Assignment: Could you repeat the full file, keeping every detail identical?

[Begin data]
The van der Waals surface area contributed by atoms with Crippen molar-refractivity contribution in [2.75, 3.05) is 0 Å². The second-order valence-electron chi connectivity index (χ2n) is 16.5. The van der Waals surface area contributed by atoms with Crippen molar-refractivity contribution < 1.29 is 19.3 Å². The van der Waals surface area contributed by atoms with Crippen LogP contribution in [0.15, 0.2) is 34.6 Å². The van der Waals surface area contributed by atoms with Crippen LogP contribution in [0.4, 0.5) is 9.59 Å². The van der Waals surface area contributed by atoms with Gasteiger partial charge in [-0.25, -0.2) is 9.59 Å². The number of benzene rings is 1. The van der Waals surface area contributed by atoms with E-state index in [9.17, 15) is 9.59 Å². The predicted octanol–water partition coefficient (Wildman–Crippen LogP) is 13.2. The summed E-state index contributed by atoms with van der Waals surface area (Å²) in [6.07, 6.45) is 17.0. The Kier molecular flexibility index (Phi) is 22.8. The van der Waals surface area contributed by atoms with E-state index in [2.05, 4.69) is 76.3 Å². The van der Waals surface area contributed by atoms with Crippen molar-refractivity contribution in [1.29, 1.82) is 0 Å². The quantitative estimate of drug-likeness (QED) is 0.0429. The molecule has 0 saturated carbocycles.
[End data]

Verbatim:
The van der Waals surface area contributed by atoms with Crippen molar-refractivity contribution in [2.75, 3.05) is 0 Å². The second-order valence-electron chi connectivity index (χ2n) is 16.5. The van der Waals surface area contributed by atoms with Crippen molar-refractivity contribution < 1.29 is 19.3 Å². The van der Waals surface area contributed by atoms with Crippen LogP contribution in [0.15, 0.2) is 34.6 Å². The van der Waals surface area contributed by atoms with Crippen LogP contribution in [0.4, 0.5) is 9.59 Å². The van der Waals surface area contributed by atoms with Gasteiger partial charge in [-0.25, -0.2) is 9.59 Å². The number of benzene rings is 1. The van der Waals surface area contributed by atoms with E-state index in [9.17, 15) is 9.59 Å². The predicted octanol–water partition coefficient (Wildman–Crippen LogP) is 13.2. The summed E-state index contributed by atoms with van der Waals surface area (Å²) in [6.07, 6.45) is 17.0. The Kier molecular flexibility index (Phi) is 22.8. The van der Waals surface area contributed by atoms with E-state index in [2.05, 4.69) is 76.3 Å². The van der Waals surface area contributed by atoms with Crippen molar-refractivity contribution in [1.29, 1.82) is 0 Å². The quantitative estimate of drug-likeness (QED) is 0.0429. The molecule has 0 saturated carbocycles.